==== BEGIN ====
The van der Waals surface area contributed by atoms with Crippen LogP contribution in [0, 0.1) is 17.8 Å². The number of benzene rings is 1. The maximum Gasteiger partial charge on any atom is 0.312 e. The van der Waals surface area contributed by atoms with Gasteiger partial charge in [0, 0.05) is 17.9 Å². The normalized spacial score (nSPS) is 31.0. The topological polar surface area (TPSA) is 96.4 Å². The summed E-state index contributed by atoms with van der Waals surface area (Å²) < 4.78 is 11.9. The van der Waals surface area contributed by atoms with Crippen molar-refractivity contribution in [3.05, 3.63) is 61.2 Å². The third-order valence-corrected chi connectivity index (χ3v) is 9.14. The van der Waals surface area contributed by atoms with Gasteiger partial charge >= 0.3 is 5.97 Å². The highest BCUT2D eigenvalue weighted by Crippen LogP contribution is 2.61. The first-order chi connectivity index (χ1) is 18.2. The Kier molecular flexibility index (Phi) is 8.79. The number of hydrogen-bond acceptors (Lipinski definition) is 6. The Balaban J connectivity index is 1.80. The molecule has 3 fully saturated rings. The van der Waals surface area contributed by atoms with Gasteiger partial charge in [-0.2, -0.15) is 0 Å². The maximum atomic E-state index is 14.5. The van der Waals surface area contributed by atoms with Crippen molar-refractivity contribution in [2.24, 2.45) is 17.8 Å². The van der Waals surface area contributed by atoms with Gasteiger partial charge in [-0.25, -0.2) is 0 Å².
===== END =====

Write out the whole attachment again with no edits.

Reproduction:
The van der Waals surface area contributed by atoms with Crippen LogP contribution in [0, 0.1) is 17.8 Å². The number of benzene rings is 1. The maximum Gasteiger partial charge on any atom is 0.312 e. The van der Waals surface area contributed by atoms with Gasteiger partial charge in [0, 0.05) is 17.9 Å². The normalized spacial score (nSPS) is 31.0. The topological polar surface area (TPSA) is 96.4 Å². The summed E-state index contributed by atoms with van der Waals surface area (Å²) < 4.78 is 11.9. The van der Waals surface area contributed by atoms with Crippen molar-refractivity contribution in [3.05, 3.63) is 61.2 Å². The third-order valence-corrected chi connectivity index (χ3v) is 9.14. The van der Waals surface area contributed by atoms with Gasteiger partial charge >= 0.3 is 5.97 Å². The highest BCUT2D eigenvalue weighted by Crippen LogP contribution is 2.61. The first-order chi connectivity index (χ1) is 18.2. The Kier molecular flexibility index (Phi) is 8.79. The number of hydrogen-bond acceptors (Lipinski definition) is 6. The Balaban J connectivity index is 1.80. The molecule has 3 fully saturated rings. The van der Waals surface area contributed by atoms with Gasteiger partial charge in [-0.2, -0.15) is 0 Å². The maximum atomic E-state index is 14.5. The van der Waals surface area contributed by atoms with Crippen molar-refractivity contribution in [2.24, 2.45) is 17.8 Å². The van der Waals surface area contributed by atoms with Gasteiger partial charge in [-0.25, -0.2) is 0 Å².